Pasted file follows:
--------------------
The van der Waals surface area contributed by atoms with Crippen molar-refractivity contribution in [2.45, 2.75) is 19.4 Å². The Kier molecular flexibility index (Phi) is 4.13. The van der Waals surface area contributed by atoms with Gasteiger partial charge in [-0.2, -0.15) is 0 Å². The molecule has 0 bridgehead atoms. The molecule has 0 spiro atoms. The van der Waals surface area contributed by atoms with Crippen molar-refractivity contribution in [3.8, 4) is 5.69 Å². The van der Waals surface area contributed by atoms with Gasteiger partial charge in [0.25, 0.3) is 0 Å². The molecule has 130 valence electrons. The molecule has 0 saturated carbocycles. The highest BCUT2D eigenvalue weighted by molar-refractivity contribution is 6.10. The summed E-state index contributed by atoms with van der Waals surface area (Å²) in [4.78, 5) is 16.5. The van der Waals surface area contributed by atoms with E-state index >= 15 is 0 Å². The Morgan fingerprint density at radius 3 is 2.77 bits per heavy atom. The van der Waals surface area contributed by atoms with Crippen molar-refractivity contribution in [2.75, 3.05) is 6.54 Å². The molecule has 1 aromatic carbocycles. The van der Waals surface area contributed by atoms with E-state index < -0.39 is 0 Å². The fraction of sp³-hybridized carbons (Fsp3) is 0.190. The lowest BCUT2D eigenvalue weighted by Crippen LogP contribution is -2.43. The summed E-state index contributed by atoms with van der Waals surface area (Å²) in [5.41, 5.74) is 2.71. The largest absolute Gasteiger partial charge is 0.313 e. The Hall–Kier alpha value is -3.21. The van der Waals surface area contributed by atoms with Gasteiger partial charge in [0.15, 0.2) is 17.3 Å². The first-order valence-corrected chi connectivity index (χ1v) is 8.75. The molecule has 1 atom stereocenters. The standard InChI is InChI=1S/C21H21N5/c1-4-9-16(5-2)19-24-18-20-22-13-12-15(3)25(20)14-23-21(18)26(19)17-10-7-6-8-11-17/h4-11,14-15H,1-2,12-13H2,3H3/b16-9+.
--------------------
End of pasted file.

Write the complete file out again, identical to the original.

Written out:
The van der Waals surface area contributed by atoms with Crippen molar-refractivity contribution in [2.45, 2.75) is 19.4 Å². The Kier molecular flexibility index (Phi) is 4.13. The van der Waals surface area contributed by atoms with Gasteiger partial charge in [-0.2, -0.15) is 0 Å². The molecule has 0 bridgehead atoms. The molecule has 0 spiro atoms. The van der Waals surface area contributed by atoms with Crippen molar-refractivity contribution in [3.8, 4) is 5.69 Å². The van der Waals surface area contributed by atoms with Gasteiger partial charge in [0.25, 0.3) is 0 Å². The molecule has 130 valence electrons. The molecule has 0 saturated carbocycles. The highest BCUT2D eigenvalue weighted by molar-refractivity contribution is 6.10. The summed E-state index contributed by atoms with van der Waals surface area (Å²) in [4.78, 5) is 16.5. The van der Waals surface area contributed by atoms with E-state index >= 15 is 0 Å². The Morgan fingerprint density at radius 3 is 2.77 bits per heavy atom. The van der Waals surface area contributed by atoms with Crippen molar-refractivity contribution in [2.75, 3.05) is 6.54 Å². The molecule has 1 aromatic carbocycles. The van der Waals surface area contributed by atoms with E-state index < -0.39 is 0 Å². The fraction of sp³-hybridized carbons (Fsp3) is 0.190. The lowest BCUT2D eigenvalue weighted by Crippen LogP contribution is -2.43. The summed E-state index contributed by atoms with van der Waals surface area (Å²) in [5.41, 5.74) is 2.71. The largest absolute Gasteiger partial charge is 0.313 e. The Hall–Kier alpha value is -3.21. The van der Waals surface area contributed by atoms with Gasteiger partial charge in [0.15, 0.2) is 17.3 Å². The first-order valence-corrected chi connectivity index (χ1v) is 8.75. The molecule has 1 atom stereocenters. The standard InChI is InChI=1S/C21H21N5/c1-4-9-16(5-2)19-24-18-20-22-13-12-15(3)25(20)14-23-21(18)26(19)17-10-7-6-8-11-17/h4-11,14-15H,1-2,12-13H2,3H3/b16-9+.